ESPN Reporter Says It Would Be "Malpractice" for Colin Kaepernick to Sign Waiver Sent by NFL

Colin Kaepernick
ESPN reporter describes the waiver sent to Colin Kaepernick by NFL Carmen Mandato/Getty

If Colin Kaepernick had signed the waiver sent by the NFL, it could have been considered "malpractice," ESPN writer Howard Bryant said on ESPN's First Take Tuesday.

"When you are talking about this waiver, you are asking Colin Kaepernick to give up everything, and I think that when you go into a negotiation you are not expected to give up all your rights," Bryant said.

The waiver that Bryant is talking about has caused a large problem surrounding Kaepernick's workout with the NFL. Before his workout, the NFL sent Kaepernick a liability waiver. Instead of signing this waiver, Kaepernick and his lawyers revised and created their own waiver that they sent back to the NFL.

The NFL said that "the waiver that Kaepernick was asked to sign on Saturday is essentially the same one he'd have to sign to work out for a team during the season."

However, NBC Sports Pro Football Talk was able to obtain the waiver sent to Kaepernick and described it as being "very different," from the one that the NFL typically sends to players who work out for a team.

Bryant pointed out that one of the major problems in the NFL waiver sent to Kaepernick is that it required the free agent to acknowledge that there was "no promise of employment and [Kaepernick] understands that his participation in the workout does not constitute employment."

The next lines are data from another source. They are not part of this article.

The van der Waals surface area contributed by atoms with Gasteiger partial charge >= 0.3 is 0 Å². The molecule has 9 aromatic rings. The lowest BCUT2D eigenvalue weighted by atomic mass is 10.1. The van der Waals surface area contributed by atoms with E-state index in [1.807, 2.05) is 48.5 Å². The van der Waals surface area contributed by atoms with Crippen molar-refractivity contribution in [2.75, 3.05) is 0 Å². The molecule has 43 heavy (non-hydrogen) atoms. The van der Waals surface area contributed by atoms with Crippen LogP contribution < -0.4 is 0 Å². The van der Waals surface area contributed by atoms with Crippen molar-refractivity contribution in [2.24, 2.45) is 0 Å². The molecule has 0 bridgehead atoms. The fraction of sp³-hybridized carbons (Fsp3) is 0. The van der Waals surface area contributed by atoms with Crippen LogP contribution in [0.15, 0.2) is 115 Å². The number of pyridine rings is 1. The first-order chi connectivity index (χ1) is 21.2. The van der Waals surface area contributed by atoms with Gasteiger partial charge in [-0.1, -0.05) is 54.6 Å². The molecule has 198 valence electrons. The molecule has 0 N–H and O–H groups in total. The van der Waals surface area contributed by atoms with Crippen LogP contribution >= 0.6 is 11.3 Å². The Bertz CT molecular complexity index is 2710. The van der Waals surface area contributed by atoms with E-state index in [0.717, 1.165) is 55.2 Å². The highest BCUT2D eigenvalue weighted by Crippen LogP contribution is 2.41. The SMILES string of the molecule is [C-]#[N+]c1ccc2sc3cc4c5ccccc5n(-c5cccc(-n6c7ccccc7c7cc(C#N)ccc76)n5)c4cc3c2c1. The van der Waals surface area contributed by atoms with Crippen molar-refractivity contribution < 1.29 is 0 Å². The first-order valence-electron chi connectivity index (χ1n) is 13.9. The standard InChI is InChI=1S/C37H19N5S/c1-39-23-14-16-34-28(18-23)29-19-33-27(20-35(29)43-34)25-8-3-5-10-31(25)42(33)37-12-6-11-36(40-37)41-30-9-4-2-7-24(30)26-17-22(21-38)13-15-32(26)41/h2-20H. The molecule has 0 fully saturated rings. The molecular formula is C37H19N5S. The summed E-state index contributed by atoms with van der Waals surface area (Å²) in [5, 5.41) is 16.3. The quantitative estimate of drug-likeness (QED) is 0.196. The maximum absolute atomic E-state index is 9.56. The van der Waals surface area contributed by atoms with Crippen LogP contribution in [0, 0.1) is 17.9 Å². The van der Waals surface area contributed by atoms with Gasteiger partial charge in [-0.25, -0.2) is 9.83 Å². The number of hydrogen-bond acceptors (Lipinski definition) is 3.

According to TMZ, Kaepernick was also worried about a provision that said "in consideration for the opportunity to participate in the workout, Player [releases the NFL from all liability] arising out of, occurring during, or related directly or indirectly to the workout."

That, Bryant said, is what Kaepernick's lawyers called "malpractice" because from Kaepernick's perspective, signing the waiver would remove his right to pursue a legal claim against the NFL if teams expressed a desire to keep him out of the league.

Because Kaepernick has made it clear that he believes the NFL and teams have colluded to bar him from the league, he felt that he could revise his own waiver that would be "constructed as much broader," TMZ said.

Sports Illustrated was able to obtain a copy of Kaepernick's version of the waiver and described it as being "radically different," from the one sent by the NFL. Kaepernick's waiver focused on the quarterback assuming the risk of physical injury, according to Sports Illustrated, and did not include any reference to potential employment-related claims, which would allow him to pursue legal action against the NFL if he felt it was necessary.

First Take co-host Max Kellerman agreed with Bryant's stance on the waiver and how the vague wording of it indicated that Kaepernick would be signing away his rights to pursue a legal claim against the NFL. "This whole thing was a way for the NFL to smuggle in, Trojan Horse style, a waiver that Kaepernick would sign, signing away his rights," he said.

Kaepernick ended up singing the waiver that he sent to the NFL and held his own work out at a different location from the one set by the NFL. As of Tuesday, he remained unsigned to any NFL teams.

ESPN Reporter Says It Would Be "Malpractice" for Colin Kaepernick to Sign Waiver Sent by NFL | Sports